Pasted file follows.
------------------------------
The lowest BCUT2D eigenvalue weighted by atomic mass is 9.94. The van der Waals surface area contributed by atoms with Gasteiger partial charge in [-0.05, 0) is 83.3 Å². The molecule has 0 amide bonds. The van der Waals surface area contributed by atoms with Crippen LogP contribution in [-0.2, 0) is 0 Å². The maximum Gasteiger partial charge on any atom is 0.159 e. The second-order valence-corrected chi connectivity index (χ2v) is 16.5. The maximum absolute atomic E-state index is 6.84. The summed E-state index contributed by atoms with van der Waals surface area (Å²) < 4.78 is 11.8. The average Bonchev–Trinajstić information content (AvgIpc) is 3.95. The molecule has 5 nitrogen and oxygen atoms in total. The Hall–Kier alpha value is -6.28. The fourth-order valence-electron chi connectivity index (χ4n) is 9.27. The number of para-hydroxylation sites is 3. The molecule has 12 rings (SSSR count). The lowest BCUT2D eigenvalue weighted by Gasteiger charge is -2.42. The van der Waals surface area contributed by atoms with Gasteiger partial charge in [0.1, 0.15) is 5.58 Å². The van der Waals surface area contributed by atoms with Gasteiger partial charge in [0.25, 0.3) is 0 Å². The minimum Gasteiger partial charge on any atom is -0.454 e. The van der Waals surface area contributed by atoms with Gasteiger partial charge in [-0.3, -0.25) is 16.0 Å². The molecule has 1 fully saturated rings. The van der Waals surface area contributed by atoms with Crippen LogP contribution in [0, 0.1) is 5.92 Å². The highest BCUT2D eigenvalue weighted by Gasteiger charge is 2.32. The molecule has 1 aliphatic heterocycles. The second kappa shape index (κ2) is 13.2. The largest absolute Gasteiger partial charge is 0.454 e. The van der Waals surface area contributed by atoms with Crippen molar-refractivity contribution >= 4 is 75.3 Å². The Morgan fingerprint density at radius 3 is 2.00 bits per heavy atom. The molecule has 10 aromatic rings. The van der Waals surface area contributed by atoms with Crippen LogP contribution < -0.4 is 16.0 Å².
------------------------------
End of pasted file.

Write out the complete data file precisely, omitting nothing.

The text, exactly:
The lowest BCUT2D eigenvalue weighted by atomic mass is 9.94. The van der Waals surface area contributed by atoms with Gasteiger partial charge in [-0.05, 0) is 83.3 Å². The molecule has 0 amide bonds. The van der Waals surface area contributed by atoms with Crippen LogP contribution in [-0.2, 0) is 0 Å². The maximum Gasteiger partial charge on any atom is 0.159 e. The second-order valence-corrected chi connectivity index (χ2v) is 16.5. The maximum absolute atomic E-state index is 6.84. The summed E-state index contributed by atoms with van der Waals surface area (Å²) < 4.78 is 11.8. The average Bonchev–Trinajstić information content (AvgIpc) is 3.95. The molecule has 5 nitrogen and oxygen atoms in total. The Hall–Kier alpha value is -6.28. The fourth-order valence-electron chi connectivity index (χ4n) is 9.27. The number of para-hydroxylation sites is 3. The molecule has 12 rings (SSSR count). The lowest BCUT2D eigenvalue weighted by Gasteiger charge is -2.42. The van der Waals surface area contributed by atoms with Gasteiger partial charge in [0.1, 0.15) is 5.58 Å². The van der Waals surface area contributed by atoms with Gasteiger partial charge in [0.25, 0.3) is 0 Å². The minimum Gasteiger partial charge on any atom is -0.454 e. The van der Waals surface area contributed by atoms with Gasteiger partial charge in [-0.3, -0.25) is 16.0 Å². The molecule has 1 fully saturated rings. The van der Waals surface area contributed by atoms with Crippen LogP contribution in [0, 0.1) is 5.92 Å². The highest BCUT2D eigenvalue weighted by Gasteiger charge is 2.32. The molecule has 1 aliphatic heterocycles. The second kappa shape index (κ2) is 13.2. The largest absolute Gasteiger partial charge is 0.454 e. The van der Waals surface area contributed by atoms with Crippen molar-refractivity contribution >= 4 is 75.3 Å². The Morgan fingerprint density at radius 3 is 2.00 bits per heavy atom. The molecule has 10 aromatic rings. The van der Waals surface area contributed by atoms with Crippen LogP contribution < -0.4 is 16.0 Å².